Kozlowski, Gregory C. Muslim Endowments and Society in British India (Cambridge University Press, 1985).

Michael Dumper, Islam and Israel: Muslim Religious Endowments and the Jewish State. Washington: Institute for Palestine Studies, 1994.

Layish, Aharon. Divorce in the Libyan Family: a study based on the sijils of the Shari`ah courts of Ajdabiyya and Kufra (New York University Press, 1991).{years?}

Allan Christelow, Muslim Law Courts and the French Colonial State in Algeria (Princeton University Press, 1985).


Week Eleven: Struggle for Authority

Aharon Laylish, “The Contribution of the Modernists to the Secularization of Islamic Law,” Middle Eastern Studies, 14 (1978): 263-277. (Reprinted in Islamic Law and Legal Theory, ed. Ian Edge).

Khaled Abou El Fadl, Speaking in God’s Name: Islamic Law, Authority and Women (Oxford: Oneworld, 2001): 9-85; 170-208.

David Glenn, “Who Owns Islamic Law,” The Chronicle of Higher Education Volume 51, (Feb. 25, 2005); Issue 25 (pp?).

Books for review:

Frank Vogel, Islamic Law and Legal System: Studies of Saudi Arabia (Leiden: Brill, 2000).

Frank Vogel and Samuel L. Hayes, III. Islamic Law and Finance: Religion, Risk, and Return (The Hague: Kluwer Law International, 1998).

Islamic Legal Interpretation: Muftis and Their Fatwas, e d. by Muhammad Khalid Masud, Brinkley Messick and David S. Powers (Harvard University Presss, 1996).

Susan F. Hirsch, Pronouncing and Persevering: gender and the discourses of disputing in an African Islamic Court ( University of Chicago Press, 1998).

Farhad Malekian, The Concept of Islamic International Criminal Law: a comparative study (Graham and Trotman, 1994).

Sami Zubaida, Law and Power in the Islamic World (I.B. Taurus, 2003).


Week Twelve: New Paradigms; New Perspectives

Mohammed Hashim Kamali, Issues in the Legal Theory of Usul and Prospects for Reform (Kuala Lumpur: International Islamic University Malaysia: 2002).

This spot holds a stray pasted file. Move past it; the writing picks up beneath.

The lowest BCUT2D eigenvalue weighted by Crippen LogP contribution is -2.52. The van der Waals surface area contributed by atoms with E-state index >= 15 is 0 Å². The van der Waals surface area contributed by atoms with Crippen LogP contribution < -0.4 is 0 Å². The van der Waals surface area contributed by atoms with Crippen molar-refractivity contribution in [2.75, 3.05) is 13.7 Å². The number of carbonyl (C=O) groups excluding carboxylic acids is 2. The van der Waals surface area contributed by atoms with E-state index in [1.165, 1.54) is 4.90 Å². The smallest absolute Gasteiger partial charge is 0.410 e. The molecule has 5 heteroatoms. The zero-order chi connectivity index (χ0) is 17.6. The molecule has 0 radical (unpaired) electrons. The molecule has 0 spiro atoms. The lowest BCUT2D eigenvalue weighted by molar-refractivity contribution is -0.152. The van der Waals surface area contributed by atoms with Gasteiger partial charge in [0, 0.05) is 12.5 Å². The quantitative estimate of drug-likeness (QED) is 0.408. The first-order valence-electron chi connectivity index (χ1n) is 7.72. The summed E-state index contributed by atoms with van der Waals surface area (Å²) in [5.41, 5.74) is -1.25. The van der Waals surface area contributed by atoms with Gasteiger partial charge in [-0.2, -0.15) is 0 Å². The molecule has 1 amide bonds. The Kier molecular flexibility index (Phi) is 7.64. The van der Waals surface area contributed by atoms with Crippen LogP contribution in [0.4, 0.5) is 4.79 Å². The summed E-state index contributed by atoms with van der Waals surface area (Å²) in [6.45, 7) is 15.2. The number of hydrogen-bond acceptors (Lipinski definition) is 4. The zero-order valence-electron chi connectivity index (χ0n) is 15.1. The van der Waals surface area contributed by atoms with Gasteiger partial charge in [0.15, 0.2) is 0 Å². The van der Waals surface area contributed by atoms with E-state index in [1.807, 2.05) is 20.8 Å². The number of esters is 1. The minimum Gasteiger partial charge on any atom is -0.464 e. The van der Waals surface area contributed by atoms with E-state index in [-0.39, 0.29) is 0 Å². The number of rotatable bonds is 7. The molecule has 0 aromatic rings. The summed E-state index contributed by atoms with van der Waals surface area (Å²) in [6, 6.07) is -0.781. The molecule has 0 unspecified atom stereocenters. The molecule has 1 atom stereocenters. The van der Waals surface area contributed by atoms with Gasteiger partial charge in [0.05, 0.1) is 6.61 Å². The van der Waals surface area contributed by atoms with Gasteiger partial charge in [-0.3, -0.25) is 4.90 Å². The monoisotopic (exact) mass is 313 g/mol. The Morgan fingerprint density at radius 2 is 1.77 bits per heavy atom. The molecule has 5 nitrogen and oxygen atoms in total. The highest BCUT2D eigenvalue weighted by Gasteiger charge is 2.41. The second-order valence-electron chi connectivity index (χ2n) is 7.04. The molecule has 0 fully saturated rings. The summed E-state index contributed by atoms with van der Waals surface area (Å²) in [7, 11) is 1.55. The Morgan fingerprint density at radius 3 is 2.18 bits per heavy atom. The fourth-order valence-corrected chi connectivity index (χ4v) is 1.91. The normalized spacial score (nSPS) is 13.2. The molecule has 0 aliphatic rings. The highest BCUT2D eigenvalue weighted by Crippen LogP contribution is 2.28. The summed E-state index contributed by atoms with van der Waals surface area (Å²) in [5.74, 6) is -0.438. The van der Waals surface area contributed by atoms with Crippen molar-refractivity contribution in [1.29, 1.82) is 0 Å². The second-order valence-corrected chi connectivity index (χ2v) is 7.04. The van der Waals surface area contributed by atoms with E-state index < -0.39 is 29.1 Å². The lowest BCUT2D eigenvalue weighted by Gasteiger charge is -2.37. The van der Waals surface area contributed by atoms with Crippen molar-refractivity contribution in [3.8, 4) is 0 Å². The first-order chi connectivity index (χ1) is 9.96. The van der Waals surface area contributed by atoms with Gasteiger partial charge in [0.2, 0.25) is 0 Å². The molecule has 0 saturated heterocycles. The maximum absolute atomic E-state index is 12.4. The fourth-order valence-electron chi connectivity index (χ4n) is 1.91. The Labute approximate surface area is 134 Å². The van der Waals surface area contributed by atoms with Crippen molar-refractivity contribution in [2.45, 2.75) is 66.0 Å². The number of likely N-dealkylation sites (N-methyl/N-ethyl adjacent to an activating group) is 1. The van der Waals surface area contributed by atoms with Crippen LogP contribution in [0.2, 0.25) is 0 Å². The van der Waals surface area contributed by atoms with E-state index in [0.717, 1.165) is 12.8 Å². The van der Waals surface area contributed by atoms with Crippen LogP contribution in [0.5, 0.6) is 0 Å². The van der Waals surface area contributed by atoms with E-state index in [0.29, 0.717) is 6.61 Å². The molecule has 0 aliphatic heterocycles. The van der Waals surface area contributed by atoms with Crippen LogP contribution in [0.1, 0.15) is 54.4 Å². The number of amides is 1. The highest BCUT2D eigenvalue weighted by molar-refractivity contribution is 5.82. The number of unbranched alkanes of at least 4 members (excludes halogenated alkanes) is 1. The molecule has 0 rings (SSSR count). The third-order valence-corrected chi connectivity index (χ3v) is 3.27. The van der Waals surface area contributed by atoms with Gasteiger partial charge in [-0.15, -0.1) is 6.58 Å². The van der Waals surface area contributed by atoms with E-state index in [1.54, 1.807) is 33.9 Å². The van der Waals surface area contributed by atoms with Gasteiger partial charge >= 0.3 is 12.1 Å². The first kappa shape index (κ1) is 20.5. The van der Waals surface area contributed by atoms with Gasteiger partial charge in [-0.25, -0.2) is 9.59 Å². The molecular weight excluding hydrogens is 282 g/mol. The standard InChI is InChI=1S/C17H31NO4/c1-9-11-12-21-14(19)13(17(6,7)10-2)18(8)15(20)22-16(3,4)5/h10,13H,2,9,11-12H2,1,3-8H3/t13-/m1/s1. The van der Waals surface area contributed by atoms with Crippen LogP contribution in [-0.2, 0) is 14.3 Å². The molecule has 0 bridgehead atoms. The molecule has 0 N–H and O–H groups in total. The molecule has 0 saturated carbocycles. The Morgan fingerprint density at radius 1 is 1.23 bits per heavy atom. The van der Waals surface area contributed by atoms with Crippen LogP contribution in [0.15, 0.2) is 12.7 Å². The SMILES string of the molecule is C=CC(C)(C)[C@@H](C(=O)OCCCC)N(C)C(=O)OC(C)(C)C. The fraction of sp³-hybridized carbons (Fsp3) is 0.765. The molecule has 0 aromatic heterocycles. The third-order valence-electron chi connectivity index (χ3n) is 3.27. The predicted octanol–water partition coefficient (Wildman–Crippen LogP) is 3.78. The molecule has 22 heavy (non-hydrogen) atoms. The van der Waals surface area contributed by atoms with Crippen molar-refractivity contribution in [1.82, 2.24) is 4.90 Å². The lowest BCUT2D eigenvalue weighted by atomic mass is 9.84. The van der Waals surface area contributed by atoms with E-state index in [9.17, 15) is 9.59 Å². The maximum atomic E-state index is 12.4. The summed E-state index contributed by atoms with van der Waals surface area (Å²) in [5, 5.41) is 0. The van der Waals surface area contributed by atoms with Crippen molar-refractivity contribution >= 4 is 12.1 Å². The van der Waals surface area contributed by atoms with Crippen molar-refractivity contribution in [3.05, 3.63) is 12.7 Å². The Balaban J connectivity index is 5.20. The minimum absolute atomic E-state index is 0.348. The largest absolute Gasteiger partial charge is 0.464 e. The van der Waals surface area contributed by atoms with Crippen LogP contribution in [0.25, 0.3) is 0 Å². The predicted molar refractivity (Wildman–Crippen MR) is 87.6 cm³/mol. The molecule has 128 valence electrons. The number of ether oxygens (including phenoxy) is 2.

Mohammad Hashim Kamali, “Equality (Musawat),” chapter 2 of Freedom, Justice and Equality in Islam (Cambridge, UK: Islamic Texts Society, 2002), 47-102.

Mohammed Hashim Kamali, “Punishment in Islamic Law: a critique of the Hudud Bill of Kelantan, Malaysia,” accessed on web-site thefiqh.org (http://thefiqh.org/article.php?id=18).

Books for review:

Distributive Justice and Need Fulfilment in an Islamic Economy, e d. Munawar Iqbal (Leicester, U.K.: The Islamic Foundation, 1988).

Nabil A. Saleh, Unlawful Gain and Legitimate Profit in Islamic Law: Riba, Gharar and islamic Banking (Graham and Trotman, 1992).

Muhammad Nejatullah Siddiqi, Partnership and Profit-Sharing in Islamic Law (London: The Islamic Foundation, 1985).

Mohammad Hashim Kamali, Freedom of Expression in Islam (Cambridge: The Islamic Texts Society, 1997).

Religion, Law and Society: A Christian-Muslim Discussion (e d. Tarek Mitri. Geneva: WCC Publications, 1995).

Abdullah Saeed, Freedom of Religion, Apostasy and Islam (Ashgate Press, 2003).

Louay Safi, Peace and the limits of war: transcending classical conception of jihad (Herndon, VA: International Institute of Islamic Thought, 2001).


Week Thirteen: Muslims in North America

Asifa Qurayshi and Najeeba Syeed-Miller, “No Altars: a survey of Islamic Family Law in the United States,” ( http://www.law.emory.edu/IFL/index2.html )

Mohammad Fadel, “Reinterpreting the Guardian’s Role in the Islamic Contract of Marriage: the Case of the Maliki School,” Journal of Islamic Law 3/1 (1998): 1-26.

Faisal and Ahmed Kutty, “Shari´ah courts in Canada: Myth and Reality,” published on Iviews web site March 2004: http://www.iviews.com/Articles/articles.asp?ref=IV0403-2242.

Ingrid Mattson, “How Muslims use Islamic paradigms to define America,” in Becoming American: Immigration and Religious Life in the United States,” eds. John Esposito, Yvonne Haddad and Jane I. Smith (Altimira Press, 2003).

Taha Jabir Al Alwani, Fatwa on “The Participation of Muslims in the American Political Process.” (published on the web in the year 2000).

Books for review:

Mohammed Hashim Kamali, Islamic Commercial Law: An Analysis of Futures and Options ( Islamic Texts Society, 2000).

Islam and European Legal Systems, eds. Silvio Ferrari and Anthony Bradney (Ashgate Press, 2000).

Islamic Political Ethics: civil society, pluralism and conflict, ed. Sohail H. Hashmi (Princeton University Press, 2002).

Parviz Owsia, Formation of Contract: a comparative study under English, French, Islamic and Iranian Law (Graham and Trotman, 1994).

Abdulaziz Sachedina, The Islamic Roots of Democratic Pluralism (New York: Oxford University Press, 2001).